Logical Play

Dealer: South
N-S vulnerable

S A K 9 3
H A J 10
D 7 6 4
C K 7 5
S 8 6 5 4
H K 9 8
D A J 8 5 3
C 9
S Q 7 2
H 7 5 3 2
D Q 10 9 2
C 10 3
S J 10
H Q 6 4
C A Q J 8 6 4 2
1 CPass1 SPass
2 CPass4 CPass
4 DPass6 CAll Pass
Opening Lead: D A

Reading the cards — my topic this week — assumes that you can rely on your opponents to play logically. Always assume that they have. If you make a well reasoned play that fails because an opponent did something silly — well, you can have a good laugh.Against today’s slam, West led the ace of diamonds and switched to the nine of hearts. South was reluctant to finesse — the lead of the nine looked ominous — so he took the ace, drew trumps and let the jack of spades ride. He went down two when East won and led a heart to West’s king.

“The spade finesse might have won,” South shrugged. Did he miss a clue?


South should have asked himself why West would switch to a heart if he had only low hearts. If South held a hand such as 2, K 6 4 2, K, A Q J 8 6 4 2, West would guess the queen of hearts for him, giving away the slam.South should judge that West is trying to dissuade him from taking a finesse that will win. South should play a low heart from dummy at Trick Two.


You hold:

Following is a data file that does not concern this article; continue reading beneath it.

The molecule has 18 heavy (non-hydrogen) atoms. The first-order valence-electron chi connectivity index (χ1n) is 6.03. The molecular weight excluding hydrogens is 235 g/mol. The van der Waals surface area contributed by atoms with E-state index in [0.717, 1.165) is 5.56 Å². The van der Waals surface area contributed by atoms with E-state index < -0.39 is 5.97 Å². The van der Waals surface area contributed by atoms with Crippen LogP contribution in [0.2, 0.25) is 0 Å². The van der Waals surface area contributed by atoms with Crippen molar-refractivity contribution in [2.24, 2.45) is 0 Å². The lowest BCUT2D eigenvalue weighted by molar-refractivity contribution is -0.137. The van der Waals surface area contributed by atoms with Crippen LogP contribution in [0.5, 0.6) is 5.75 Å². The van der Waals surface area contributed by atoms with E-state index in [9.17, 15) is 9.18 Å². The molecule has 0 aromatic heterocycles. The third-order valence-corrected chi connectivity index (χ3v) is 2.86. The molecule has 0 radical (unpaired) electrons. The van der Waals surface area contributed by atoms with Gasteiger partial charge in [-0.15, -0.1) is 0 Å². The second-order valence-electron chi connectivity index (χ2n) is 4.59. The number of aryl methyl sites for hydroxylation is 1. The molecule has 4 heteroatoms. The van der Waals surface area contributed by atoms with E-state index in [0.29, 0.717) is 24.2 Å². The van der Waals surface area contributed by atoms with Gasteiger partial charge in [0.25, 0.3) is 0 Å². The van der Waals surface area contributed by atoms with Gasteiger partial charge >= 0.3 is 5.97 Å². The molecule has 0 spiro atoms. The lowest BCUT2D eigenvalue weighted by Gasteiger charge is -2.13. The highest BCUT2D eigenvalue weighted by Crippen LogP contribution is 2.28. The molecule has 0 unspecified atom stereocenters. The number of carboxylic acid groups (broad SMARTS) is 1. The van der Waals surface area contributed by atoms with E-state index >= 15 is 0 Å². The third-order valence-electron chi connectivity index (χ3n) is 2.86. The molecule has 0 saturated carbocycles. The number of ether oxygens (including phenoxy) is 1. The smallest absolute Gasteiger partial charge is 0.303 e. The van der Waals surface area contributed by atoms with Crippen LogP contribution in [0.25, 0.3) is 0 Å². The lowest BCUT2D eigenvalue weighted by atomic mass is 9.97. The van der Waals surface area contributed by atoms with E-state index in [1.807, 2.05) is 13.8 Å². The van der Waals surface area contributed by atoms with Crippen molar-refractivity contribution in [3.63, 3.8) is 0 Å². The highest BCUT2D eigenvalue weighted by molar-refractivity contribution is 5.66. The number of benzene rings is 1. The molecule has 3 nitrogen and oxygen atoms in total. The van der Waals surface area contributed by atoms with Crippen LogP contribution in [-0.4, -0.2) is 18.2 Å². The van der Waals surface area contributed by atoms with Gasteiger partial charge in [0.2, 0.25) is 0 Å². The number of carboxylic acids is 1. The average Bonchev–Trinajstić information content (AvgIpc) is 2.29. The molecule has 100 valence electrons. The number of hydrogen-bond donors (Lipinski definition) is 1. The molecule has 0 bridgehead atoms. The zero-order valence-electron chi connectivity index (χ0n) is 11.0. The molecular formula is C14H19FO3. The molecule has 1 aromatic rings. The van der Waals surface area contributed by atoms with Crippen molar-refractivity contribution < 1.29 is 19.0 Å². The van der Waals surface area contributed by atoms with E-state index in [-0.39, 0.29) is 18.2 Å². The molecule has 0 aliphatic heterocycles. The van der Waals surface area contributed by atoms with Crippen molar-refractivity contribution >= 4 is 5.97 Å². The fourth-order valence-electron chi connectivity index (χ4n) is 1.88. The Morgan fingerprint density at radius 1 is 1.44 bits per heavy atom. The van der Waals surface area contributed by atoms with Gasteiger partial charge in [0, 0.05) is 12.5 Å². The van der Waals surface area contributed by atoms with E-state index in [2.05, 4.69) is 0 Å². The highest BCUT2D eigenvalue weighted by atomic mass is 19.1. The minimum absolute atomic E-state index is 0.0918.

SA K 9 3
HA J 10
D7 6 4
CK 7 5
. Your partner opens one diamond, you bid one spade and he raises to three spades. What do you say?

Partner has four-card support and a hand worth about 17 points in support of spades. A direct jump to six spades might get you to a good contract in a hurry. If you prefer to go slowly, cue-bid four hearts to show your side ace. Then if partner encourages by cue-bidding five clubs, bid six spades.

Copyright © 2015, Tribune Media Services

About the Author:

Frank Stewart is one of the world's most prolific bridge journalists. He won many tournament events before devoting himself to writing. Frank has published hundreds of magazine and on-line articles. He has written 24 books, among them "Becoming an Expert," "Play Bridge With Me," "Who Has the Queen?" and most recently "Keys to Winning Bridge." In 2014, Frank Stewart received the International Bridge Press Association's Alan Truscott Award. He has been the senior analyst for ACBL-wide Charity and International Fund events since 1980. Frank and his wife, Charlotte, a pediatric speech pathologist, live in Fayette AL. They have a 17-year-old daughter.

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